This paper examines behavior in a tournament in which we vary the tournament prize structure and the information available about participants' skill at the task of solving mazes. The number of solved mazes is lowest when payments are independent of performance; higher when a single, large prize is given; and highest when multiple, differentiated prizes are given. This result is strongest when we inform participants about the number of mazes they and others solved in a pre-tournament round. Some participants reported that they solved more mazes than they actually solved, and this misreporting also peaked with multiple differentiated prizes.
The historical relationship between capital and labor has evolved in the past few decades. One particularly noteworthy development is the rise of shared capitalism, a system in which workers have become partial owners of their firms and thus, in effect, both employees and stockholders. Profit sharing arrangements and gain-sharing bonuses, which tie compensation directly to a firm’s performance, also reflect this new attitude toward labor. Shared Capitalism at Work analyzes the effects of this trend on workers and firms. The contributors focus on four main areas: the fraction of firms that participate in shared capitalism programs in the United States and abroad, the factors that enable these firms to overcome classic free rider and risk problems, the effect of shared capitalism on firm performance, and the impact of shared capitalism on worker well-being. This volume provides essential studies for understanding the increasingly important role of shared capitalism in the modern workplace.
Beginning in the early 2000s, there was an upsurge of national concern over the state of the science and engineering job market that sparked a plethora of studies, commission reports, and a presidential initiative, all stressing the importance of maintaining American competitiveness in these fields. Science and Engineering Careers in the United States is the first major academic study to probe the issues that underlie these concerns. This volume provides new information on the economics of the postgraduate science and engineering job market, addressing such topics as the factors that determine the supply of PhDs, the career paths they follow after graduation, and the creation and use of knowledge as it is reflected by the amount of papers and patents produced. A distinguished team of contributors also explores the tensions between industry and academe in recruiting graduates, the influx of foreign-born doctorates, and the success of female doctorates. Science and Engineering Careers in the United States will raise new questions about stimulating innovation and growth in the American economy.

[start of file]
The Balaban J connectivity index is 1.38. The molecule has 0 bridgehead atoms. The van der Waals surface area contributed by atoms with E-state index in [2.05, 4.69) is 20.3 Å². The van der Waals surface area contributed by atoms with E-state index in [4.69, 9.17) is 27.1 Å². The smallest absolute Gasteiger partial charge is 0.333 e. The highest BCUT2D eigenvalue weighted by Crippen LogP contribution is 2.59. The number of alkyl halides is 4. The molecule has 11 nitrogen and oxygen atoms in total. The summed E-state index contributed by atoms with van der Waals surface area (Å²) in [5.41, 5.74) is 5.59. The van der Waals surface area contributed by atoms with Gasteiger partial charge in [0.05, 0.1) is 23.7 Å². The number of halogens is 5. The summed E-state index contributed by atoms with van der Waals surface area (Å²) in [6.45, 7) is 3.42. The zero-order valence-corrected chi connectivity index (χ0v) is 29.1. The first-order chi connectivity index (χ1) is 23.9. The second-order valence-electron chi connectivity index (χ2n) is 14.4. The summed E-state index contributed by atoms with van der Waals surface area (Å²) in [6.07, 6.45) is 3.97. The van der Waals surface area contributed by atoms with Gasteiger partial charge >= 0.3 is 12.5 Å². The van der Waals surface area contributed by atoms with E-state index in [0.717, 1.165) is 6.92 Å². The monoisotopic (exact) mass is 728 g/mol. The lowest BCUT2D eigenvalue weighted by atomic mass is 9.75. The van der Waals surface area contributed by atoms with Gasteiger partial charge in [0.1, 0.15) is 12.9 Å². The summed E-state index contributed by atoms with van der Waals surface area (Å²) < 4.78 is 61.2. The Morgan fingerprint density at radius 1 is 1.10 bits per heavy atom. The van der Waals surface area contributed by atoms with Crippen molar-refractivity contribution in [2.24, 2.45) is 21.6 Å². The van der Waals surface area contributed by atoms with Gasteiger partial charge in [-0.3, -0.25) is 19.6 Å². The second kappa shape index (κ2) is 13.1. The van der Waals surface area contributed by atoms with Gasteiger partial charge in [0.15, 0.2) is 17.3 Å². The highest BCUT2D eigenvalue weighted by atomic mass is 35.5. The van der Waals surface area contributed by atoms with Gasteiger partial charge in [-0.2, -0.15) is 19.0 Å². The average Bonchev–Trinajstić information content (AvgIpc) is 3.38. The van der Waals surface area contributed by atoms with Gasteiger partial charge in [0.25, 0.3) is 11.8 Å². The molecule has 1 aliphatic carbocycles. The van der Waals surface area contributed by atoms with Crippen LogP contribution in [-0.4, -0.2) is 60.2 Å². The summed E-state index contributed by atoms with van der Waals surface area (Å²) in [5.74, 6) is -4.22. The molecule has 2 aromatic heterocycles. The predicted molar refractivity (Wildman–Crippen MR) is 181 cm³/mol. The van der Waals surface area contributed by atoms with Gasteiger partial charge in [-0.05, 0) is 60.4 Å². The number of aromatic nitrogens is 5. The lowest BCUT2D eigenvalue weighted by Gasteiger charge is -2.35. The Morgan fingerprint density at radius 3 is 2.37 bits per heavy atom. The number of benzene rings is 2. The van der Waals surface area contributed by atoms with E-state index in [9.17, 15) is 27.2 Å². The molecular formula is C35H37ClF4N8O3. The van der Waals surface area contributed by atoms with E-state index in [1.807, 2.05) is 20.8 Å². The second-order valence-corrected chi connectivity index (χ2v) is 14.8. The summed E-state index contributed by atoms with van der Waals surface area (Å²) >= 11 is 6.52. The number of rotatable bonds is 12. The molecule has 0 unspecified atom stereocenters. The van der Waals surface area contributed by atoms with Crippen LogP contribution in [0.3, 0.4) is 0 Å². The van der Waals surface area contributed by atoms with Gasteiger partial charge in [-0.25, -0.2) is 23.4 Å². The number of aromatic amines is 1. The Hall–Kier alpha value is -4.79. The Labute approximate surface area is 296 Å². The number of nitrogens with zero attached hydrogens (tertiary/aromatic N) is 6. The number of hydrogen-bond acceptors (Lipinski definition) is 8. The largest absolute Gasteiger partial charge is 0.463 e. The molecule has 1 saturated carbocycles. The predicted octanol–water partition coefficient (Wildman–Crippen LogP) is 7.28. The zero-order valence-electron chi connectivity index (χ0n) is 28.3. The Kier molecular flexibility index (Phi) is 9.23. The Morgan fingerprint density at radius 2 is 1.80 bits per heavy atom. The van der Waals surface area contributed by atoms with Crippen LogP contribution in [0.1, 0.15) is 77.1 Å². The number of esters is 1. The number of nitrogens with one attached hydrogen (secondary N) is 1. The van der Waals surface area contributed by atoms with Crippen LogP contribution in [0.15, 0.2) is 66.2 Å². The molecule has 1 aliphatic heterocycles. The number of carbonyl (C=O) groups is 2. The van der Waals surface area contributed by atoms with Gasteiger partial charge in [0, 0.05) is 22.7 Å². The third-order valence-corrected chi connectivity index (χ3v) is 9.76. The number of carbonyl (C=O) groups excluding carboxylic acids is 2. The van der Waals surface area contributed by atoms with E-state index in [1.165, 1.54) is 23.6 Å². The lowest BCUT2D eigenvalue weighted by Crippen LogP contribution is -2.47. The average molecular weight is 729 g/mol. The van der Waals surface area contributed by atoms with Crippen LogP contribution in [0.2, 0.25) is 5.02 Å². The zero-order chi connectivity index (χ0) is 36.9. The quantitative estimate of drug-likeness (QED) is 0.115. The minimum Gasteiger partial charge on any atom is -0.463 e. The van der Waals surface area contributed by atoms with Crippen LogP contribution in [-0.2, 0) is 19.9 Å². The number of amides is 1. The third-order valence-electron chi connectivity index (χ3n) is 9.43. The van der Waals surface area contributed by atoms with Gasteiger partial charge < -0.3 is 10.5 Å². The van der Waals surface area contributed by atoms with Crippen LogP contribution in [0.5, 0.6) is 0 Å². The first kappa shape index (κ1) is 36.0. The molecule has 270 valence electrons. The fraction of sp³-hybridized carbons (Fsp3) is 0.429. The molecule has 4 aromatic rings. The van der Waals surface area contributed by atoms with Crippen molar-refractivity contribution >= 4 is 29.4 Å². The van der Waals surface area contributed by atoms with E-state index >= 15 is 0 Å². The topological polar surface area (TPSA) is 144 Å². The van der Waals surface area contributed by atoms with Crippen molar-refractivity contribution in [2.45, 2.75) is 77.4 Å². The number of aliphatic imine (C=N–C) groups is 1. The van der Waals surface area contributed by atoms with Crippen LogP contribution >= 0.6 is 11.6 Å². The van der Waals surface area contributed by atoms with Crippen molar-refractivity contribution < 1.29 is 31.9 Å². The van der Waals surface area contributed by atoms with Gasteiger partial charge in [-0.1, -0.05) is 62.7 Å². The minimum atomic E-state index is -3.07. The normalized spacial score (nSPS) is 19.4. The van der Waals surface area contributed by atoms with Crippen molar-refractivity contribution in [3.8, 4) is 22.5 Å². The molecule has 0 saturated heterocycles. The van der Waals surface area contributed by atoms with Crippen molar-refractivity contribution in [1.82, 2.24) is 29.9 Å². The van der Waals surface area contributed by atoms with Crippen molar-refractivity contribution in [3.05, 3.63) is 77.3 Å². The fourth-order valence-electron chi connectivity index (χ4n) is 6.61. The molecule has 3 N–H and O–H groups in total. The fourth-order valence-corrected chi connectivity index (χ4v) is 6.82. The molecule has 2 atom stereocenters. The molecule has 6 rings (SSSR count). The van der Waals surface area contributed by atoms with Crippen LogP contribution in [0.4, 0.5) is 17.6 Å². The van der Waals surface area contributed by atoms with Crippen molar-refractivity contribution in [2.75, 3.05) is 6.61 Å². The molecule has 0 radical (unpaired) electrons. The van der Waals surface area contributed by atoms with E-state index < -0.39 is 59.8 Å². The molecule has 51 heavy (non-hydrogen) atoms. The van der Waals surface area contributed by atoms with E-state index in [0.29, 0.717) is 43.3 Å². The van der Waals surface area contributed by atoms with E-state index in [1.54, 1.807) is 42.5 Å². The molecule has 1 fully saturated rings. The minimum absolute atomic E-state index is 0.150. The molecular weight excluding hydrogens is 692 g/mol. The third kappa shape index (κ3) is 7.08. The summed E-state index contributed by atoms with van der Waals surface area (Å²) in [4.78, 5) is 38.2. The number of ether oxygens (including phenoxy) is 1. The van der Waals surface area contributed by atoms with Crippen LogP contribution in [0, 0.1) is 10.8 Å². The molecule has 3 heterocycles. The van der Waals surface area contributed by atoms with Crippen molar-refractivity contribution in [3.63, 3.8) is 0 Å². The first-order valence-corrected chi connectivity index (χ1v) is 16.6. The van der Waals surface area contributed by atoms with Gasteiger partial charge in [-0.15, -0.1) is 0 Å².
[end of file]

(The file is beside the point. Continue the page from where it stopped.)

Over the course of the twentieth century, Sweden carried out one of the most ambitious experiments by a capitalist market economy in developing a large and active welfare state. Sweden's generous social programs and the economic equality they fostered became an example for other countries to emulate. Of late, Sweden has also been much discussed as a model of how to deal with financial and economic crisis, due to the country's recovery from a banking crisis in the mid-1990s. At that time economists heatedly debated whether the welfare state caused Sweden's crisis and should be reformed—a debate with clear parallels to current concerns over capitalism. Bringing together leading economists, Reforming the Welfare State examines Sweden's policies in response to the mid-1990s crisis and the implications for the subsequent recovery. Among the issues investigated are the way changes in the labor market, tax and benefit policies, local government policy, industrial structure, and international trade affected Sweden's recovery. The way that Sweden addressed its economic challenges provides valuable insight into the viability of large welfare states, and more broadly, into the way modern economies deal with crisis.